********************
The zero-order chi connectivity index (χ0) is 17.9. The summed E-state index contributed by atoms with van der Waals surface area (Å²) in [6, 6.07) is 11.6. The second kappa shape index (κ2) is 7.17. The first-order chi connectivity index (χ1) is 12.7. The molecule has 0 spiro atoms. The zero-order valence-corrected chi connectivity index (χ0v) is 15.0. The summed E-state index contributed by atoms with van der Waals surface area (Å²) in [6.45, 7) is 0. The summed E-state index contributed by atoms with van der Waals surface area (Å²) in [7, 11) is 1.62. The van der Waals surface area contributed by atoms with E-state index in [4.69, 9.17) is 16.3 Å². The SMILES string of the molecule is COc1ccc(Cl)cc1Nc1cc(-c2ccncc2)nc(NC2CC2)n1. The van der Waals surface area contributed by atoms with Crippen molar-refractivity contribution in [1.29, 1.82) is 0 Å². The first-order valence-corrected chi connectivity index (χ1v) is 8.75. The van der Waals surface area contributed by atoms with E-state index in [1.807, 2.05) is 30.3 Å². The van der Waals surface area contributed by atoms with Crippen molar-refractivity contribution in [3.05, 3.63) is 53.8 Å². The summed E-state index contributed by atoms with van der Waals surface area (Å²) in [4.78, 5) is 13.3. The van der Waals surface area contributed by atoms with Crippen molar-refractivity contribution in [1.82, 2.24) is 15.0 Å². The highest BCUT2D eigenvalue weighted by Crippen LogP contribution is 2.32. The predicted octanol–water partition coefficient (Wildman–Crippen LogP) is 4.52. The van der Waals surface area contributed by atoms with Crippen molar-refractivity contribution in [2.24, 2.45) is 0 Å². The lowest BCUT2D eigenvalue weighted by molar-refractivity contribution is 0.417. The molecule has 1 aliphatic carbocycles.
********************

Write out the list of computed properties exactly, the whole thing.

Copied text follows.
The zero-order chi connectivity index (χ0) is 17.9. The summed E-state index contributed by atoms with van der Waals surface area (Å²) in [6, 6.07) is 11.6. The second kappa shape index (κ2) is 7.17. The first-order chi connectivity index (χ1) is 12.7. The molecule has 0 spiro atoms. The zero-order valence-corrected chi connectivity index (χ0v) is 15.0. The summed E-state index contributed by atoms with van der Waals surface area (Å²) in [6.45, 7) is 0. The summed E-state index contributed by atoms with van der Waals surface area (Å²) in [7, 11) is 1.62. The van der Waals surface area contributed by atoms with E-state index in [4.69, 9.17) is 16.3 Å². The SMILES string of the molecule is COc1ccc(Cl)cc1Nc1cc(-c2ccncc2)nc(NC2CC2)n1. The van der Waals surface area contributed by atoms with Crippen molar-refractivity contribution in [1.29, 1.82) is 0 Å². The first-order valence-corrected chi connectivity index (χ1v) is 8.75. The van der Waals surface area contributed by atoms with E-state index in [1.807, 2.05) is 30.3 Å². The van der Waals surface area contributed by atoms with Crippen molar-refractivity contribution in [3.05, 3.63) is 53.8 Å². The summed E-state index contributed by atoms with van der Waals surface area (Å²) in [4.78, 5) is 13.3. The van der Waals surface area contributed by atoms with Crippen molar-refractivity contribution in [1.82, 2.24) is 15.0 Å². The highest BCUT2D eigenvalue weighted by Crippen LogP contribution is 2.32. The predicted octanol–water partition coefficient (Wildman–Crippen LogP) is 4.52. The van der Waals surface area contributed by atoms with Crippen molar-refractivity contribution in [2.24, 2.45) is 0 Å². The lowest BCUT2D eigenvalue weighted by molar-refractivity contribution is 0.417. The molecule has 1 aliphatic carbocycles.